Dearly beloved, we have gathered here today to get through this thing called life and the 65th session of the Wyoming Legislature. We are in mourning today for we’ve lost a familiar friend and source of hope.

Medicaid expansion died, again, on Monday, Feb. 10, 2020, mere hours into the legislative session. Though it was surrounded by some friends, nearly two-thirds of the House of Representatives voted against including it on consent agenda, meaning it wouldn’t even be debated.

While there are attempts to resuscitate it as of this writing, the outlook is dim. The odds of passage had been poor for some years, with many Wyoming politicians and residents stating their opposition, let alone the higher benchmark required for non-budget bills during the biennial session. While the passing wasn’t unexpected, it doesn’t lessen our disappointment or sense of loss.

The idea was born following the 2010 passage of the Patient Protection and Affordable Care Act, better known as Obamacare. Since then, 36 states decided to take advantage of opportunities to expand and receive more federal funding, though Wyoming has voted down every proposal that has arisen since. Many people defend or criticize the overhaul largely based on the president who shepherded it into law, but it has lowered or stabilized health care costs in most of the places where it has been passed.

Interests of the deceased included providing more care for people in need. According to a Wyoming Department of Health report submitted in December, the state expected 19,000 Wyomingites would be covered by the program in the first two years. Of that number, at least half would be employed and 56% would have previously been uninsured – with the remainder having some form of insurance coverage today. These would be people who are already working, possibly multiple jobs, and investing in their communities but still having difficulties making ends meet. These are the families, friends and neighbors the bill and its supporters wanted to help.

Other hobbies included financial responsibility and directing taxes to local beneficiaries. Expansion would have required more spending, of course, but would have provided much more money in return. Under the 10-90% split, for an initial biennial appropriation of $18 million, Wyoming expected to receive $135 million in federal funds. The government is going to continue collecting and redistributing our tax dollars. Without joining, residents will continue to pay into the government pot but get nothing in return. Critics warn the money may not continue in the future, but when we were growing up, we never turned down allowance money just because we knew our parents would cut it off someday.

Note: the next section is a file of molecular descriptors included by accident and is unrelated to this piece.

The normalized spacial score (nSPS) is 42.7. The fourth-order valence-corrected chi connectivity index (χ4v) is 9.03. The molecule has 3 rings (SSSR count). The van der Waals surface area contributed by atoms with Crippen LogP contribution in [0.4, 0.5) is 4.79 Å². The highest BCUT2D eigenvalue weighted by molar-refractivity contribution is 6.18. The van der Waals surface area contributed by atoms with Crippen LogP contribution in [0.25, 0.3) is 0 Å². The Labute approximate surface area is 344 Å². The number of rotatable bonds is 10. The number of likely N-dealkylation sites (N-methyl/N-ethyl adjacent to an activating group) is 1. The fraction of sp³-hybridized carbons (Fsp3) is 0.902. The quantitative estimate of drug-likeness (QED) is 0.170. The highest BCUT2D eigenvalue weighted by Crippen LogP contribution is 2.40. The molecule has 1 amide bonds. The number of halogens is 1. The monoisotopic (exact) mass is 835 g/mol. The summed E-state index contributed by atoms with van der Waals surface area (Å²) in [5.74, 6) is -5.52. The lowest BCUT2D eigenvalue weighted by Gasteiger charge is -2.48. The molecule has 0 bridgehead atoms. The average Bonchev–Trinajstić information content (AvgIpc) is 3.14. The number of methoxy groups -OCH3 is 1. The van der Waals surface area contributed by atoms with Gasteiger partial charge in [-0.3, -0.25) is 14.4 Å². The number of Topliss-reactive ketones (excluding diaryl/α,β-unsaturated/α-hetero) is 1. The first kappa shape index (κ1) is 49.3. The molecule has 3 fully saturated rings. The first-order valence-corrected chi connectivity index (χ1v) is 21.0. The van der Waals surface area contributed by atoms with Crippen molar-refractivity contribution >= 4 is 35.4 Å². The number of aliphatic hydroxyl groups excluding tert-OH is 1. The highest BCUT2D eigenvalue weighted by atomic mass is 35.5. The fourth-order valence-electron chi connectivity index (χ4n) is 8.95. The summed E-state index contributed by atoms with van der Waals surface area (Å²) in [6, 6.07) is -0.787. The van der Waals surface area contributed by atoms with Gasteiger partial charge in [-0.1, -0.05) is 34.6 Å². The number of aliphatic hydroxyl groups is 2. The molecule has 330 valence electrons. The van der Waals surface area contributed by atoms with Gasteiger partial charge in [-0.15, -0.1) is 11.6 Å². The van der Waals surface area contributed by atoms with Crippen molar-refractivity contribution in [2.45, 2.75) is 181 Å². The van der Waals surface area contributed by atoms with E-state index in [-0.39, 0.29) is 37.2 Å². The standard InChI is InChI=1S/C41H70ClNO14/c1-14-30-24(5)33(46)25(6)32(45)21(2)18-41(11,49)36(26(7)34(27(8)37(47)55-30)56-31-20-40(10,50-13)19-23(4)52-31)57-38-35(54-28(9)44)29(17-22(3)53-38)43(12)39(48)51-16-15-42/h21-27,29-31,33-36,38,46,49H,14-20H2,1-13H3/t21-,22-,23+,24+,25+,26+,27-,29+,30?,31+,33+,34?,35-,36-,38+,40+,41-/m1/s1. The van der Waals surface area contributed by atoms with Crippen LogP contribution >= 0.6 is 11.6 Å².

Lastly, the bill promoted honest debate about a serious topic that concerns many Americans. Technically, the bill wouldn’t have led to Medicaid as it would only authorize Governor Mark Gordon to work with the federal government to create a state plan, and then the State Legislature would then decide whether to approve the negotiated deal. It was only meant to advance the conversation. We recognize there’s limited time, but we question the priorities and loyalties of those who do not make time for honest and open debate. Are they really acting in the public’s best interests when they don’t make time for questions or input and conclude, from the start, that they don’t need any more information? We have doubts, and since they aren’t willing to talk about it, those concerns remain.

The bill is survived by a growing number of people with chronic, existing conditions, economic cracks that are going to swallow more people and a do-nothing Legislature. At a time when the economic outlook has dimmed, more closures are being planned and workers are increasingly concerned about reductions in hours or positions, lawmakers decided it was better to focus on votes that will get them re-elected than even pay lip service to economic relief.

The bill was preceded in death by similar legislative efforts, including many siblings dating back to 2013; and maybe hope … we’re undecided. We expect the issue is going to return, in different forms, every session as money is still available, but we’re not sure if it’s going to end when expansion is implemented or because the federal funding is eliminated. We only know it’s going to a year before this gets serious attention again, and for know families waiting for assistance, that’s going to feel like forever, and that’s a mighty long time.

At the bill’s request, no services will be conducted. In lieu of flowers, do something good for the people around you, dig deeper into the power of preventative care, and make sure everyone you know is registered to vote. If our elected representatives aren’t willing to help us help ourselves, we need to find partners who are.

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